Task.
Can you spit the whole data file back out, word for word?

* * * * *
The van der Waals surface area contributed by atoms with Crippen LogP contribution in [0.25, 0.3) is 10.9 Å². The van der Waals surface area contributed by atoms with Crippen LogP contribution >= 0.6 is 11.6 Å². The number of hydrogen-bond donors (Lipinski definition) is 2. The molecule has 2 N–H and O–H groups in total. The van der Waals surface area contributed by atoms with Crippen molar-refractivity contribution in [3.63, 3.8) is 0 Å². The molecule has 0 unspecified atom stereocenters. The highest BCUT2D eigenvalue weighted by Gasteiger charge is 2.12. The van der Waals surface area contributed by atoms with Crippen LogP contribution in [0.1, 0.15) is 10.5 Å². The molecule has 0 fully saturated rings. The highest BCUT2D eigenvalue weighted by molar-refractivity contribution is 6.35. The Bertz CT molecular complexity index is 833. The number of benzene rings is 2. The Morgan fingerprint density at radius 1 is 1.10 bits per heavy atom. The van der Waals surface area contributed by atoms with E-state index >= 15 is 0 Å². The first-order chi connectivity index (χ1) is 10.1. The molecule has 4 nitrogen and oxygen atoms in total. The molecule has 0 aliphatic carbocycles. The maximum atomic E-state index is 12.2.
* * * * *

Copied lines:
The van der Waals surface area contributed by atoms with Crippen LogP contribution in [0.25, 0.3) is 10.9 Å². The van der Waals surface area contributed by atoms with Crippen LogP contribution >= 0.6 is 11.6 Å². The number of hydrogen-bond donors (Lipinski definition) is 2. The molecule has 2 N–H and O–H groups in total. The van der Waals surface area contributed by atoms with Crippen molar-refractivity contribution in [3.63, 3.8) is 0 Å². The molecule has 0 unspecified atom stereocenters. The highest BCUT2D eigenvalue weighted by Gasteiger charge is 2.12. The van der Waals surface area contributed by atoms with Crippen LogP contribution in [0.1, 0.15) is 10.5 Å². The molecule has 0 fully saturated rings. The highest BCUT2D eigenvalue weighted by molar-refractivity contribution is 6.35. The Bertz CT molecular complexity index is 833. The number of benzene rings is 2. The Morgan fingerprint density at radius 1 is 1.10 bits per heavy atom. The van der Waals surface area contributed by atoms with E-state index >= 15 is 0 Å². The first-order chi connectivity index (χ1) is 10.1. The molecule has 4 nitrogen and oxygen atoms in total. The molecule has 0 aliphatic carbocycles. The maximum atomic E-state index is 12.2.